Founders of the SDEDF believe that San Diegans will enjoy many benefits from a cooperative energy option, including clean energy, reduction of air pollution emissions, and creation of good-paying local jobs.  The going rate for solar energy installers is running $20 to $40 an hour locally--and the jobs created would be permanent, not short-term construction gigs that most other energy projects offer.

Many San Diegans, particularly East County residents, would no doubt welcome an alternative to SDG&E.  Many victims of the 2007 wildfires caused by SDG&E’s power lines have still not been compensated for their lost homes.  Controversies over environmental destruction from SDG&E’s Sunrise Powerlink and the ravaging impacts of industrial-scale wind and desert solar projects that SDG&E seeks to hook up to Powerlink have further alienated many East County residents.

Increasingly, San Diego consumers are installing rooftop solar to escape paying SDG&E for utility bills. But recently, SDG&E tried to persuade the California Public Utilities Commission to impose massive taxes on solar energy producers through its proposed Network Use Charge.  In January, the California Public Utility Commission rejected that effort as illegal, however SDG&E is now seeking to change state law to legalize the effort to gouge solar power producers, according to SDEDF.    

SDEDF’s website states , “The future with SDG&E is not promising. As a regulated monopoly with strong lobbying muscle, it will continue to do everything possible to sell energy on its sterms which serve to fund its bureaucracy, its parent, Sempra Energy and their shareholders.”

SDEDF is the brainchild of Lane Sharman ( a senior executive with experience in power project development, regulatory affairs and government relations) and Bill  Powers, a respected engineer specializing in utility and energy resource management who has previously shaped strategy to achieve renewable objectives for large public and investor-owned utilities.  The nonprofit SDEDF  was started with support from the nonprofit San Diego Foundation.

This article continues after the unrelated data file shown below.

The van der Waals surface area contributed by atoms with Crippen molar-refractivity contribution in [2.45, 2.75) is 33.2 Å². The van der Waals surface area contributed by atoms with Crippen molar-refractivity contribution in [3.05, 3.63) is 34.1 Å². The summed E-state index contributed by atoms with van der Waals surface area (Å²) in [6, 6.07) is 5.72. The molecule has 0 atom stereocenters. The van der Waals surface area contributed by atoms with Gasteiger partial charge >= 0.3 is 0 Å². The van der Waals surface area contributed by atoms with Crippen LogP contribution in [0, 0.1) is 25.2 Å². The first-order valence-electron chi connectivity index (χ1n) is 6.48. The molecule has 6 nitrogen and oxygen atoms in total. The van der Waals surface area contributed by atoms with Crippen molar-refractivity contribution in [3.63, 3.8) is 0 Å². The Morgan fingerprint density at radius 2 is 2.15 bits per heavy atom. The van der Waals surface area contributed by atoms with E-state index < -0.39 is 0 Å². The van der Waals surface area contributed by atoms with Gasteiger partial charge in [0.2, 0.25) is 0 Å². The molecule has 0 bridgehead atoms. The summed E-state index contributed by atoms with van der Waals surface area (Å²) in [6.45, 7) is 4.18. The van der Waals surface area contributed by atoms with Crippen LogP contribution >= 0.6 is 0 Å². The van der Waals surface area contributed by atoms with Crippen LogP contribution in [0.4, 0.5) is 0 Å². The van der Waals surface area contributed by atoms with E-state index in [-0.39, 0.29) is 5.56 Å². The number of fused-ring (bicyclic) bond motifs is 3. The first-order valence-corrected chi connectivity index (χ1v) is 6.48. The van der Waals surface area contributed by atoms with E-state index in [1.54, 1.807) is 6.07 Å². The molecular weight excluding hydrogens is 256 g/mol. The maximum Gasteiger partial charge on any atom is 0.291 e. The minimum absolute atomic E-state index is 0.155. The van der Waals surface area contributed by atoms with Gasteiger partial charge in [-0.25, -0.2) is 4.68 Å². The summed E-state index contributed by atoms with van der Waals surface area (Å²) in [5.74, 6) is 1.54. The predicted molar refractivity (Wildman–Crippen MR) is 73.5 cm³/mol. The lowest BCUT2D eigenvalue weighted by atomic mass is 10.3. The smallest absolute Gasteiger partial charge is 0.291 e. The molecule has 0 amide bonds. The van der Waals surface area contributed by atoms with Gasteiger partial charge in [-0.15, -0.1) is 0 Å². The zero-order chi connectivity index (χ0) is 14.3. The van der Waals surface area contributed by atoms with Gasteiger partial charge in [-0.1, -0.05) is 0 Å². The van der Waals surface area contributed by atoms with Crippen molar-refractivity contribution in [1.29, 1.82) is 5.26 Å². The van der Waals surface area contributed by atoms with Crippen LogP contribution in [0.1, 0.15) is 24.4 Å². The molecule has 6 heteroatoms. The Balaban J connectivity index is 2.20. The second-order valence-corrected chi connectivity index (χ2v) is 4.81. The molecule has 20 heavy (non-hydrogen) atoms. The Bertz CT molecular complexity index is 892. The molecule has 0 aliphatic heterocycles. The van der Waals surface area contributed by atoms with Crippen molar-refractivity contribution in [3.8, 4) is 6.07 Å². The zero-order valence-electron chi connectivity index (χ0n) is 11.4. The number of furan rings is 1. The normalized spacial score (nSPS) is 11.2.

In June, the group held a Government Conference on Community Choice Aggregation to educate local officials on their plan’s potential.  SDEDF has identified “heroes” among public officials in both political parties who have embraced  the goals of clean, renewable energy and alternatives to SDG&E.  These include Supervisor Dianne Jacob and Supervisorial candidate Dave Roberts, as well as San Diego Mayoral candidate Bob Filner. 

SDG&E has publicly stated that it will cooperate with formation of a local energy cooperative.

Next up, SDEDF is seeking  ambassadors to help educate officials, local stakeholders, community leaders, and members of the community and benefits of local control over electrical energy supplies.  The group recently hosted a “Power to the People” party and aspires to host more around the region.

“The concept is so basic,” SDEDF’s website concludes. “San Diegans all deserve choice which creates competition which in turn creates a great customer experience.”